Mexican peso bond yields held near an eight-month low as investors seek to profit from the Latin American country’s relatively higher interest rates.
The yield on Mexican local currency bonds due in 2024 was little changed at 6.17 percent at 4 p.m. Mexico City time. The yield fell to 6.165 percent on May 4, the lowest close since Aug. 22, according to data compiled by Bloomberg.
Mexico’s central bank kept its benchmark rate unchanged at 4.5 percent on April 27 after inflation slowed and the outlook for economic growth improved. To aid the economic recovery in the U.S., the Federal Reserve has kept its target rate within a record-low range of zero to 0.25 percent since December 2008.
“We’ve got this amount of global liquidity and emerging-market bonds look relatively attractive and Mexico fits into that camp,” Vivienne Taberer, who helps manage about $10.3 billion in emerging-market assets including Mexican local-currency bonds at Investec Asset Management, said by phone from Cape Town. “Mexico like South Africa and one or two other limited markets don’t have anything in place to stop foreign ownership.”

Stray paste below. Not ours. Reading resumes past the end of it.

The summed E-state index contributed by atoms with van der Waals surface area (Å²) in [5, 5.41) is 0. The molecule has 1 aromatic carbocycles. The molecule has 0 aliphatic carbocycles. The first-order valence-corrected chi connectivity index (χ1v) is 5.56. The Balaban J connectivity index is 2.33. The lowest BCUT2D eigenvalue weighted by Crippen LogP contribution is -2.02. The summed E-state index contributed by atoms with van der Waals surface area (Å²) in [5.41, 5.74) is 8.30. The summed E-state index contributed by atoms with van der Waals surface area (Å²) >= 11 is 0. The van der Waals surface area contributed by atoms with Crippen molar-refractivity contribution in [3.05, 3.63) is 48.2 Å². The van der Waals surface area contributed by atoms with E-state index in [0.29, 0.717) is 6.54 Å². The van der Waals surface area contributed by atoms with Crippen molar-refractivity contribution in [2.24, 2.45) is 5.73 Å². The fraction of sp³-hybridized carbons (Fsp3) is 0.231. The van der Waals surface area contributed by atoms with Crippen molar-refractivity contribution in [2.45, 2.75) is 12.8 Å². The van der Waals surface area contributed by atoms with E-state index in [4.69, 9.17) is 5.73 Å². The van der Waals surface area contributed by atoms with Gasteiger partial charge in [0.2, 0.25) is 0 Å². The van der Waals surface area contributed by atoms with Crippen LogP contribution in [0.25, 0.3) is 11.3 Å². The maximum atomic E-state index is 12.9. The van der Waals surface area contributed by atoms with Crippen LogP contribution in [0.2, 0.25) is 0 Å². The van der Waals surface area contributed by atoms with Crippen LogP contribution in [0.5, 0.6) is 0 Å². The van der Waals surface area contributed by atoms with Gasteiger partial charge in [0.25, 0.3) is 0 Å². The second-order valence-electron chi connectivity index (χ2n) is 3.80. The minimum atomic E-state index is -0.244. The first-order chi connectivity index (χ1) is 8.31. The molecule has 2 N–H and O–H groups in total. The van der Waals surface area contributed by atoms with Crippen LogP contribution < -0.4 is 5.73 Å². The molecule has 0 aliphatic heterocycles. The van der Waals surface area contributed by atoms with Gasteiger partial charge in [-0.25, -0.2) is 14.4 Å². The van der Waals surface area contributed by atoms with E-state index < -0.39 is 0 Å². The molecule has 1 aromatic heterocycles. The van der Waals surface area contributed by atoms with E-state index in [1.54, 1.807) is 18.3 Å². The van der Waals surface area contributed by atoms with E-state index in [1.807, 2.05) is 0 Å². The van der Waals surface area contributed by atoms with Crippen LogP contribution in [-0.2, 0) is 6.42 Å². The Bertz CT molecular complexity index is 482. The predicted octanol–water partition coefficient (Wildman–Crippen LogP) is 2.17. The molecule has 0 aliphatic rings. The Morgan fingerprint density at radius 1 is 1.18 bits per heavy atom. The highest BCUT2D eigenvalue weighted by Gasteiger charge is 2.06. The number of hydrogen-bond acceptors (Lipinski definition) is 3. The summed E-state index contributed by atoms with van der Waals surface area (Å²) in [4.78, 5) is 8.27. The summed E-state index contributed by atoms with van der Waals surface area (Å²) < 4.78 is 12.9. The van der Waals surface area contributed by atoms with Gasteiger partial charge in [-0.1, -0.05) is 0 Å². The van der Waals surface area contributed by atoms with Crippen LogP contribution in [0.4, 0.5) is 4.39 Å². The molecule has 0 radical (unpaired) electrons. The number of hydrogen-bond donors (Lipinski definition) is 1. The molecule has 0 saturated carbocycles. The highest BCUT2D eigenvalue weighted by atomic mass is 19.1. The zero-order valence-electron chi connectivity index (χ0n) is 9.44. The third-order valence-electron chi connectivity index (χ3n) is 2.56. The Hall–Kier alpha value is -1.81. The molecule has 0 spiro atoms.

Global investors held 43.7 percent of outstanding Mexican local-currency, fixed-rate bonds known as Mbonos on April 25, compared with 33.2 percent a year earlier, according to the most recent data available from the central bank.
The peso was little changed at 13.1632 per U.S. dollar, from 13.1680 on May 4. It earlier touched 13.2990, the weakest intraday level since Jan. 19.